20 years ago, the world around me spoke of a different future than that which is apparent in my life as I write this article. I was a dusty, skinny little boy whose future in his own eyes and in the eyes of those around him could not go as far as he could toss a pebble. Life back then was as good for me as those around me could afford to let it be. I didn’t have the audacity to dream. Now, I stand before Ministers and they listen. I live in a world of endless opportunities and a valley of citizens who believe that I am as good as I limit myself be. This world is the YMCA and S2C.
I was introduced to The Subject 2 Citizen Concept as an Ambassador in 2012. Since then, I have learned of various empowerment tools and have been taught how to employ them. The principles that we have been taught in S2C has without doubt, shaped my life. Outside the YMCA, I have been able to c
onfront, analyse and solve issues. I have also been able to deal with issues in my past too and freed myself from restrictive thinking that emanated from the voices of failure that spoke to me based on my poor background or the mistakes I made in the past as a young person. S2C has given me a belief that hard work and a strong will, can only lead to the changes I want to see.
Through S2C’s Mentorship Program, I have learned that I can learn a lot from those ahead of me and that those behind me will learn from me. I have been transformed through my relationship with my mentor. He is a Doctor in Education and a master in communication; from him I have learned how to express myself as a leader. I have also shared my learnings with him. Our interaction and inter-changes have developed me as both a young leader and a well-rounded person.
In February we, as Ambassadors, took part in the training in Kenya. This was before the elections held there this year. The belief we saw in the eyes and heard in the voices of young people we met was astounding and inspiring. They believed that the violence that happened during the last elections in their country would never happen. Many of them, including the Kenyan S2C Ambassadors spoke and engaged each other on Peace for Kenya, a reality that stands true today. This for me was a testament among many that I have seen in the two years I have been an S2C Ambassador. Youths have it within themselves to engage issues and lead to their solution. Today, I witness, as we share on WhatsApp Group Chats, Facebook pages and on other social forums, that young people are doing formerly unthinkable ‘miracles’ in their countries. They engage with leaders and policy makers to address youth issues and change the course of their futures and that of their peers; this is true citizenship in action.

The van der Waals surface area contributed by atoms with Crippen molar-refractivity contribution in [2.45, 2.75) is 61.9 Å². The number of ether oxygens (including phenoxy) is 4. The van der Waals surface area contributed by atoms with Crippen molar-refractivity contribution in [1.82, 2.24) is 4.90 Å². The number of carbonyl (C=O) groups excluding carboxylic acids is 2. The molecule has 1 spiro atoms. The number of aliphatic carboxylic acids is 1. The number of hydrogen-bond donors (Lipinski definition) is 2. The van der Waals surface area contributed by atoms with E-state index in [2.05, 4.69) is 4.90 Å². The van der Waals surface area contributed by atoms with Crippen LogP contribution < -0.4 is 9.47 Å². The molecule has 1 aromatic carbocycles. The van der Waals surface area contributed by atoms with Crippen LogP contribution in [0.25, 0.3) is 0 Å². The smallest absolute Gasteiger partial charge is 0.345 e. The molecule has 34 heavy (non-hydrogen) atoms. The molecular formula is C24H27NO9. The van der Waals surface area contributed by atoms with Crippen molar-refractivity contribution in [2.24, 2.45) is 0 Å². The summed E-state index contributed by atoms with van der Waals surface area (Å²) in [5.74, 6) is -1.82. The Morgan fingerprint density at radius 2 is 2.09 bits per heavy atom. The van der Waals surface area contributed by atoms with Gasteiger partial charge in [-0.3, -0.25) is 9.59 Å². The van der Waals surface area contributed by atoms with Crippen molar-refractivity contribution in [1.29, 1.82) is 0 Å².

Africa is plagued by many challenges and unfortunately the youth are usually associated with the causes of the bulk of them. Unemployment, in most cases, has been labelled as the “laziness” of young people while policies are ignore youth needs continue to stifle growth and innovation. Moreover, the youth have been left out in the making and definition of the continents’ agendas internally and externally, yet youth today are more ‘global’ than ever before in Africa's history. Africa needs more Citizens today for the African Renaissance. It needs youths who are willing to claim space and influence. I am one of them who will dare do so.
As Citizens we need engagement at all levels of decision making in Africa. The future is not in the past but the past serves to inform the future, this realisation will lead to a better reality tomorrow. Africa has the means to change its fortunes. S2C has adopted the Stop Poverty Campaign in advocacy and that is a giant step, only citizens can stop poverty. As ‘Citizens Moving Forward’, we have started a process that will empower Africa; ambassadors are campaigning for change in their countries, calling policy makers to change undesirable policies in economics, education and politics. As young people we want to have voices in issues affecting us and our peers in other countries. We have the desire to speak on why African Leaders cannot ignore youth issues in Zimbabwe, Kenya, Sudan, Egypt or Ethiopia. We want to be counted. We are leaders of today because yesterday’s tomorrow has begun.
True African Renaissance is the empowerment that allows Africa to take charge and define its today and tomorrow. Africa has the potential to be a global player in even the heaviest of issues that the world faces. There is no reason why the deadliest of wars are fought in Africa and peace is never known in its dusty streets. An era has to come and with S2C it has begun to addresses the ability of each man, women and child to empower Africa.
Africa has a rich history and a heavily pregnant future. It has stories to tell and as Ambassadors we are telling these stories because unless we do, only those looking to exploit us will tell them. It is the role of young people to do this, it is our role as youths to make new stories, shape a better tomorrow and invest our skills in the African Renaissance. Youth the world over can sing with us because it’s a song for Youth, a song for CHANGE.